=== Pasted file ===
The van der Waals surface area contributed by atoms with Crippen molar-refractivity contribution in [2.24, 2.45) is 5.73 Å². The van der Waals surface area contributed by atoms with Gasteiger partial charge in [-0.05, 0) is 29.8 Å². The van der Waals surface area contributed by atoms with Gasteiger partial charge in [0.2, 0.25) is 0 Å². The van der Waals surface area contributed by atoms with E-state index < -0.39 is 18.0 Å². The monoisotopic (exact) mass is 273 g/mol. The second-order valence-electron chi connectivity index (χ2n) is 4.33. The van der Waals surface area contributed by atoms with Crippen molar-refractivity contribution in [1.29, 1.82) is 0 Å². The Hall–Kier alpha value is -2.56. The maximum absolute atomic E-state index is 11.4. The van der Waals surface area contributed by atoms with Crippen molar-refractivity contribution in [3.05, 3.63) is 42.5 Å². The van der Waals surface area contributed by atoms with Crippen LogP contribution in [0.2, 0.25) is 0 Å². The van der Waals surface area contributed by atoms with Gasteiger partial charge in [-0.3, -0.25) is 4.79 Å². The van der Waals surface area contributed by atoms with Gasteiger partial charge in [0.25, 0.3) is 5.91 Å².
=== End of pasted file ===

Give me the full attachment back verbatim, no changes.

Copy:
The van der Waals surface area contributed by atoms with Crippen molar-refractivity contribution in [2.24, 2.45) is 5.73 Å². The van der Waals surface area contributed by atoms with Gasteiger partial charge in [-0.05, 0) is 29.8 Å². The van der Waals surface area contributed by atoms with Gasteiger partial charge in [0.2, 0.25) is 0 Å². The van der Waals surface area contributed by atoms with E-state index < -0.39 is 18.0 Å². The monoisotopic (exact) mass is 273 g/mol. The second-order valence-electron chi connectivity index (χ2n) is 4.33. The van der Waals surface area contributed by atoms with Crippen molar-refractivity contribution in [1.29, 1.82) is 0 Å². The Hall–Kier alpha value is -2.56. The maximum absolute atomic E-state index is 11.4. The van der Waals surface area contributed by atoms with Crippen molar-refractivity contribution in [3.05, 3.63) is 42.5 Å². The van der Waals surface area contributed by atoms with Crippen LogP contribution in [0.2, 0.25) is 0 Å². The van der Waals surface area contributed by atoms with Gasteiger partial charge in [-0.3, -0.25) is 4.79 Å². The van der Waals surface area contributed by atoms with Gasteiger partial charge in [0.25, 0.3) is 5.91 Å².